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Thread: RAF F/E with RCAF Squadrons

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    Default RAF F/E with RCAF Squadrons

    Hi all,

    could anybody point me to a reason why in 1944 I have found that with the RCAF crews at the RCAF Squadrons (Halifaxes) there were RAF F/Es?

    I personally suppose that there were not so many schools for them in the BCATP so there were more of them trained in the UK and therefore they were RAF?

    TIA for any information

    Pavel
    Czechoslovak Airmen in the RAF 1940-1945
    http://cz-raf.webnode.cz

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    Hi Pavel,
    Part of the reason is that at various times in the war there was a surfeit of trained pilots, so some re-trained as F/es. This was certainly the case of Max Venton, F/e on 467 squadron who qualified as a pilot in Southern Rhodesia in 1943/44, and whose grave is marked as "pilot".
    Also, I understand, in the set-up of EATS and BCATP there was no provision for the training of F/es, only pilots, gunners, navs and w/ops., so F/es were "home-produced" from RAF members and trained at St Athan.
    Regards
    Max

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    Pavel,

    No.1 (and the only one) Flight Engineers School, RCAF was not formed until 1 July 1944.

    Errol

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    Default Fkight Engineers

    Although the RCAF did not open a specialised Flight Engineer School until the summer of 1944, it had been training Flight Engineers on an ad hoc basis since at least mid-1943. This was in response to needs for such personnel in Home Defence squadrons on both the east and west coasts of Canada (Canso/Catalina crews and Liberator crews). Overseas, however, the RCAF squadrons drew upon the RAF for Flight Engineers in Halifax, Lancaster and Sunderland squadrons. Sometimes (but not often) an RCAF aero engine mechanic already overseas was trained in Flight Engineer duties, after which he might be posted to either an RAF or RCAF unit.

    I have no idea of how many RAF Flight Engineers served in RCAF overseas units, but I offer the following statistics. I have identified 760 awards (Mentions in Despatches to DSOs and MBEs) to RAAF, RNZAF, USAAF and RAF personnel bestowed for services with RCAF units (probably about 680 personnel in all as some received more than one award). Of these 760 awards, 125 involved RAF Flight Engineers.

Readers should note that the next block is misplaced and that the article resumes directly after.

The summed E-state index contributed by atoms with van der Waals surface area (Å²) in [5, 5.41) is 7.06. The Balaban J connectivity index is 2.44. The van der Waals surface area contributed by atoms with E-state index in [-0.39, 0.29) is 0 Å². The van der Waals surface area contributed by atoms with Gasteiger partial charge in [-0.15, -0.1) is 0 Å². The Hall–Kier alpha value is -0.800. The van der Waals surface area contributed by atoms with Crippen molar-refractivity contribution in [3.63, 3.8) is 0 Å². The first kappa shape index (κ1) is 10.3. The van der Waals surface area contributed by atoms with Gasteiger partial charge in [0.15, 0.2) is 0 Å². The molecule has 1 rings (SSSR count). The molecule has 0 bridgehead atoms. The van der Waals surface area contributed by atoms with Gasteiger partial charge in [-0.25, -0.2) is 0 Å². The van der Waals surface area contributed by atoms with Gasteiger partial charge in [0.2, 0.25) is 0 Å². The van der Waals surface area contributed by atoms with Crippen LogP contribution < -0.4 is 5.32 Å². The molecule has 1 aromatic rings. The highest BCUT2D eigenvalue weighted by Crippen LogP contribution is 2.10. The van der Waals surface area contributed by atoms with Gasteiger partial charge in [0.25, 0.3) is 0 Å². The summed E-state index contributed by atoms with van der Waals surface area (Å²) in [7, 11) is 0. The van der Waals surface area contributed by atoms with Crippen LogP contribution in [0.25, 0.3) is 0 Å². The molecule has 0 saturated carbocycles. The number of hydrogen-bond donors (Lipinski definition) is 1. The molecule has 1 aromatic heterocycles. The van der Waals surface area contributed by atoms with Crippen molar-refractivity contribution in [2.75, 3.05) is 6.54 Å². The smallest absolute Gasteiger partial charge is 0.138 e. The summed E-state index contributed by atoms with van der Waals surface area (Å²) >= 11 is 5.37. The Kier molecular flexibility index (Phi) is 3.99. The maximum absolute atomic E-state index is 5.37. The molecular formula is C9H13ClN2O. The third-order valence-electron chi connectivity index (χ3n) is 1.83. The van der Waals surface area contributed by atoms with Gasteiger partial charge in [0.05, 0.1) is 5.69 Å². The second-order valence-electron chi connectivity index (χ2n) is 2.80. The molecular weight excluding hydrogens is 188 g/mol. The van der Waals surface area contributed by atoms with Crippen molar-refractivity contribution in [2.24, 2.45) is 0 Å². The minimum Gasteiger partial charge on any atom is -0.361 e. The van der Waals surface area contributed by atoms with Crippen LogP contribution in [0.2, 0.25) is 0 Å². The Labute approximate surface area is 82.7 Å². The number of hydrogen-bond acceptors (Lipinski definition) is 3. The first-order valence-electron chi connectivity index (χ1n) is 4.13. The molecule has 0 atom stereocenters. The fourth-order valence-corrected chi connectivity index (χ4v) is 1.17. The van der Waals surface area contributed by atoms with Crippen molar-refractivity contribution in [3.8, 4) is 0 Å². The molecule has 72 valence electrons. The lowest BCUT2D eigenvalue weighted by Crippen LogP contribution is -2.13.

A useful fact to take to your next cocktail party. Push somebody into a corner, recite the above facts, and watch their eyes glaze over.
    Last edited by HughAHalliday; 20th July 2008 at 13:57. Reason: syntax

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    Hugh,
    Unless, of course, your 'cocktail party cornered victim' has a First Class Degree in Statistics. Then you could be in Big Trouble!!!!!!!!!
    Yrs Aye
    Peter Davies

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    Thanks for infromation to everyone - now it is clear.
    Hugh - I am afraid if this will be not a cocktail party of flying fans they will recommend me an icy shower if not give me a shower with a cold drink on the spot:-)

    Pavel
    Czechoslovak Airmen in the RAF 1940-1945
    http://cz-raf.webnode.cz

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    There was some discussion about this on an earlier thread. Bill Walker had some information regarding the training of Flight engineers.
    http://www.rafcommands.com/forum/showthread.php?t=2181
    My father's flight engineer on 419 was RAF. I only have some of the ORB records from 419 and only a partial record of postings for September 1944 but I can trace flight engineers (FE's) from 4 aircrew POSTINGS IN and all 4 of the FE's had RAF "style" serial numbers (is that the correct phrase?) with no "Letter" prefix to the number, unlike the RCAF aircrew. For the 1st full month (Oct 44) of ORB's that I have record of, all of the aircrew for each sortie/operation are listed. Of 42 sorties that month, fully 36 FE's had serial numbers with no letter prefix.

    I can also go through the detailed 419 Squadron history that I have. For each aircraft lost on an operation, the name, rank, and position of the aircrew are listed, as well as whether they are RAF or RCAF and whether they were POW, MIA, KIA or evaded capture. I will go through this and report back if there is interest.

    Jim

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    Hi Jim,

    thanks for info. I think this is enough what was already posted, I was interested in the general overview of this problem only.

    Many thanks for your kindness

    Pavel
    Czechoslovak Airmen in the RAF 1940-1945
    http://cz-raf.webnode.cz

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    As in the case of the RCAF, the RNZAF (and I think also the RAAF) trained their own Flight Engineers for "home service, quite outside the normal EATS/BCATP arrangements. In case of RNZAF the trainees were obtained by calls for volunteers from serving technical staff (from trades of Fitter IIE or Flight Mechanic, and I think the minimum rank/classification was LAC or Corporal, although Sergeants, etc could also volunteer), and they were given an 4-week Air Gunners course at Ohakea before posting to Fiji (for training on Catalinas) or to Whenuapai for ditto on C-47 aircraft. Later (1945) they also trained on Sunderland III transports. Some hundreds (perhaps 2 - 300) must have been trained in New Zealand, and all served as Sergeants before return to "normal" ground duties once they had completed their "tour of duty" (on flying duties).
    David Duxbury

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